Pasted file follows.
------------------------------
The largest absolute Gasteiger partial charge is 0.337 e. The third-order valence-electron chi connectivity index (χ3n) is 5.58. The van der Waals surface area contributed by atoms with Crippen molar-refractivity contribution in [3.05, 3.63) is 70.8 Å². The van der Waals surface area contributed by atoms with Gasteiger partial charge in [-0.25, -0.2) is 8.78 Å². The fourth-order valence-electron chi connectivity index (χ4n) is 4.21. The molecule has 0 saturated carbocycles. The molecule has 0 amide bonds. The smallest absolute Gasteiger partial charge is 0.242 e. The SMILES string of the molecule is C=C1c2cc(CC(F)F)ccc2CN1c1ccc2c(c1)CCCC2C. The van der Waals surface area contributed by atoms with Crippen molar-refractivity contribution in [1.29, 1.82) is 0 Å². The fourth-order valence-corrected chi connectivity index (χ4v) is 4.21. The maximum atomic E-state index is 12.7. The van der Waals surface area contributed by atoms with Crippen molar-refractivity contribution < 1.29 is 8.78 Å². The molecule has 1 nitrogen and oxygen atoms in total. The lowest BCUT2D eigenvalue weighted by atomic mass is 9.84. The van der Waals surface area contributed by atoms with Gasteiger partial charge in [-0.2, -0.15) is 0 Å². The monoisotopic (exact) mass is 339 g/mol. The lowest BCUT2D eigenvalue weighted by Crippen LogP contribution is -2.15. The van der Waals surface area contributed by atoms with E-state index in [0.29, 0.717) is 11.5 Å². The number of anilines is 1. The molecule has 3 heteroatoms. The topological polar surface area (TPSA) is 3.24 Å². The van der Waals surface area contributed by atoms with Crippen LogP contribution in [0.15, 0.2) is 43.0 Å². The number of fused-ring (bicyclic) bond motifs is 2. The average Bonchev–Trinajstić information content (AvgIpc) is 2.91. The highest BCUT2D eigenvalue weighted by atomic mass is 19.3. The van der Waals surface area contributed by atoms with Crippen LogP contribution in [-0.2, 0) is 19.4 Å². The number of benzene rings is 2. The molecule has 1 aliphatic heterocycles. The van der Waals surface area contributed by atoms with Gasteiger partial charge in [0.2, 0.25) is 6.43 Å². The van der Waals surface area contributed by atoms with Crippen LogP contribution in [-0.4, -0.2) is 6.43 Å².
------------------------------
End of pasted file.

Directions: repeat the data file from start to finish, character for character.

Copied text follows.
The largest absolute Gasteiger partial charge is 0.337 e. The third-order valence-electron chi connectivity index (χ3n) is 5.58. The van der Waals surface area contributed by atoms with Crippen molar-refractivity contribution in [3.05, 3.63) is 70.8 Å². The van der Waals surface area contributed by atoms with Gasteiger partial charge in [-0.25, -0.2) is 8.78 Å². The fourth-order valence-electron chi connectivity index (χ4n) is 4.21. The molecule has 0 saturated carbocycles. The molecule has 0 amide bonds. The smallest absolute Gasteiger partial charge is 0.242 e. The SMILES string of the molecule is C=C1c2cc(CC(F)F)ccc2CN1c1ccc2c(c1)CCCC2C. The van der Waals surface area contributed by atoms with Crippen molar-refractivity contribution in [1.29, 1.82) is 0 Å². The fourth-order valence-corrected chi connectivity index (χ4v) is 4.21. The maximum atomic E-state index is 12.7. The van der Waals surface area contributed by atoms with Crippen molar-refractivity contribution < 1.29 is 8.78 Å². The molecule has 1 nitrogen and oxygen atoms in total. The lowest BCUT2D eigenvalue weighted by atomic mass is 9.84. The van der Waals surface area contributed by atoms with Gasteiger partial charge in [-0.2, -0.15) is 0 Å². The monoisotopic (exact) mass is 339 g/mol. The lowest BCUT2D eigenvalue weighted by Crippen LogP contribution is -2.15. The van der Waals surface area contributed by atoms with E-state index in [0.29, 0.717) is 11.5 Å². The number of anilines is 1. The molecule has 3 heteroatoms. The topological polar surface area (TPSA) is 3.24 Å². The van der Waals surface area contributed by atoms with Crippen LogP contribution in [0.15, 0.2) is 43.0 Å². The number of fused-ring (bicyclic) bond motifs is 2. The average Bonchev–Trinajstić information content (AvgIpc) is 2.91. The highest BCUT2D eigenvalue weighted by atomic mass is 19.3. The van der Waals surface area contributed by atoms with Crippen LogP contribution in [-0.2, 0) is 19.4 Å². The number of benzene rings is 2. The molecule has 1 aliphatic heterocycles. The van der Waals surface area contributed by atoms with Gasteiger partial charge in [0.2, 0.25) is 6.43 Å². The van der Waals surface area contributed by atoms with Crippen LogP contribution in [-0.4, -0.2) is 6.43 Å².